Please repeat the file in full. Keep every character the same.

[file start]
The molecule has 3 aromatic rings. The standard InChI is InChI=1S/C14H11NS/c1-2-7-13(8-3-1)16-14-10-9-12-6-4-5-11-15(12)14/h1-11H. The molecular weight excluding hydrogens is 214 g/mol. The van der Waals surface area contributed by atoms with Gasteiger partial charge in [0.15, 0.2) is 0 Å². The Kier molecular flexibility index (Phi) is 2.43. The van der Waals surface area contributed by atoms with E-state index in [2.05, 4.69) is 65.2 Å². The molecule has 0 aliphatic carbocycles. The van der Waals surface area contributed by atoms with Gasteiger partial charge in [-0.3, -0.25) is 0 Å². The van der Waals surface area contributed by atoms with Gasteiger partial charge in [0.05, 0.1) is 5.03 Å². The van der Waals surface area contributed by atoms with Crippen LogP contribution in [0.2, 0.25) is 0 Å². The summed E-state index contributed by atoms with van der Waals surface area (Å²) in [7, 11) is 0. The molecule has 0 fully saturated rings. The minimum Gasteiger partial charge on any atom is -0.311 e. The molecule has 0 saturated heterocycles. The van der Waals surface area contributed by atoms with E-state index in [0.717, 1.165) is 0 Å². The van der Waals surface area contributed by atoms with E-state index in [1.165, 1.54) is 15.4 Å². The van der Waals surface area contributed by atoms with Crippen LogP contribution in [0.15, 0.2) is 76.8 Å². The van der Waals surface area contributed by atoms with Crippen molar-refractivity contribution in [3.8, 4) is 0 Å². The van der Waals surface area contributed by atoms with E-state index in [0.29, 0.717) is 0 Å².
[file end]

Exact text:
The molecule has 3 aromatic rings. The standard InChI is InChI=1S/C14H11NS/c1-2-7-13(8-3-1)16-14-10-9-12-6-4-5-11-15(12)14/h1-11H. The molecular weight excluding hydrogens is 214 g/mol. The van der Waals surface area contributed by atoms with Gasteiger partial charge in [0.15, 0.2) is 0 Å². The Kier molecular flexibility index (Phi) is 2.43. The van der Waals surface area contributed by atoms with E-state index in [2.05, 4.69) is 65.2 Å². The molecule has 0 aliphatic carbocycles. The van der Waals surface area contributed by atoms with Gasteiger partial charge in [-0.3, -0.25) is 0 Å². The van der Waals surface area contributed by atoms with Gasteiger partial charge in [0.05, 0.1) is 5.03 Å². The van der Waals surface area contributed by atoms with Crippen LogP contribution in [0.2, 0.25) is 0 Å². The summed E-state index contributed by atoms with van der Waals surface area (Å²) in [7, 11) is 0. The molecule has 0 fully saturated rings. The minimum Gasteiger partial charge on any atom is -0.311 e. The molecule has 0 saturated heterocycles. The van der Waals surface area contributed by atoms with E-state index in [0.717, 1.165) is 0 Å². The van der Waals surface area contributed by atoms with E-state index in [1.165, 1.54) is 15.4 Å². The van der Waals surface area contributed by atoms with Crippen LogP contribution in [0.15, 0.2) is 76.8 Å². The van der Waals surface area contributed by atoms with Crippen molar-refractivity contribution in [3.8, 4) is 0 Å². The van der Waals surface area contributed by atoms with E-state index in [0.29, 0.717) is 0 Å².